This is a great book for teaching the importance of writing and storytelling. The way the text interacts with the artwork will keep kids engaged, and the twist ending will have them asking all sorts of questions! Matsuoka’s text will open up discussion about how to tell a story. Footprints in the Snow is a great read-aloud as well as an excellent tool for the classroom.

You can find Footprints in the Snow on SeeSaw this November, both as a stand-alone and in the SeeSaw Picture Book & CD Library!

December Dollar Books!

24 Nov

Hey BookTalkers, we have a special Thanksgiving eve treat for you and just in time for the holidays…it’s the December $1 books! Click through for more! Continue reading

Diary of a Wimpy Kid: The Awesome Truth

23 Nov

Well, it’s been two weeks. I’m sure some of us have read and re-read the fifth installment in the Wimpy Kid series. One thing is for sure, kids love these books! On the publication date (November 9, 2010) Scholastic Book Clubs sent out copies of Diary of a Wimpy Kid: The Ugly Truth to 300,000 classrooms (see map below). I thought we at the office were excited for this book. That was nothing compared to the reaction I saw from flipcams we sent to various classrooms around the country. Check it out:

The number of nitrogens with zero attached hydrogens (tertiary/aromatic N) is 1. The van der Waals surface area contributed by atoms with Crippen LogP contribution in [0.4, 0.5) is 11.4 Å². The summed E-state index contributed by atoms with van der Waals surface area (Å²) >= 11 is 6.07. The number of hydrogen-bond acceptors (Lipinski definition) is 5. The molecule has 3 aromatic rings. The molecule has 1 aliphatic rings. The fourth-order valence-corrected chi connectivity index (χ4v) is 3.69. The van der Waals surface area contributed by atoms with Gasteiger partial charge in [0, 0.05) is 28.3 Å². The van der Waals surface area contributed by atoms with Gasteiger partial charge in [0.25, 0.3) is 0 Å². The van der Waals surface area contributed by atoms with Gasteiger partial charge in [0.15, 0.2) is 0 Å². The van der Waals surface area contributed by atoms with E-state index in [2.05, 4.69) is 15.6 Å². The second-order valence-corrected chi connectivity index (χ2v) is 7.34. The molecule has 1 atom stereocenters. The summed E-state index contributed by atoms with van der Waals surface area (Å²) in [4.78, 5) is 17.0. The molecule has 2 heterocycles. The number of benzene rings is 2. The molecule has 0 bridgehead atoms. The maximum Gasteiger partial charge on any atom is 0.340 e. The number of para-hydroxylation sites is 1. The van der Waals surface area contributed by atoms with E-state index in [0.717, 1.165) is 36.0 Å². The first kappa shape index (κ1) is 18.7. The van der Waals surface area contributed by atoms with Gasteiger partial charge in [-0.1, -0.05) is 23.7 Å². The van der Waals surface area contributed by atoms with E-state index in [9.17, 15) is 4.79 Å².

Map Key

  • Each spot is a U.S. City

White point: 1000 to 9999 shipments in city

Yellow point: 100 to 999 shipments in city

Red point: 10 to 99 shipments in city

Black point: 1 to 9 shipments in city

Click to Enlarge

Click to Enlarge

Click to Enlarge

Thanksgiving!

23 Nov

It’s almost here, everyone–Thanksgiving is just around the bend. To celebrate, we thought we’d talk about some of our favorite books for this Thanksgiving!

Thank You Bear

Though not a traditional Thanksgiving picture book, Greg Foley’s Thank You Bear is a beautiful story about recognizing the value of thoughtfulness. Some of the other animals may not think that Bear’s gift for Mouse is anything special, but Bear’s doubts are laid to rest with Mouse’s exclamation that his present is the “greatest thing ever!” The soft illustrations and moving story make this a perfect book for younger and older readers alike. You can find Thank You Bear on Firefly this November!

I SPY Thanksgiving

On SeeSaw this November we have a brand new I SPY reader from Jean Marzollo and Walter Wick: I SPY Thanksgiving! This is a wonderful way to help your kids gain reading confidence and get them excited about all the traditional trappings of Thanksgiving!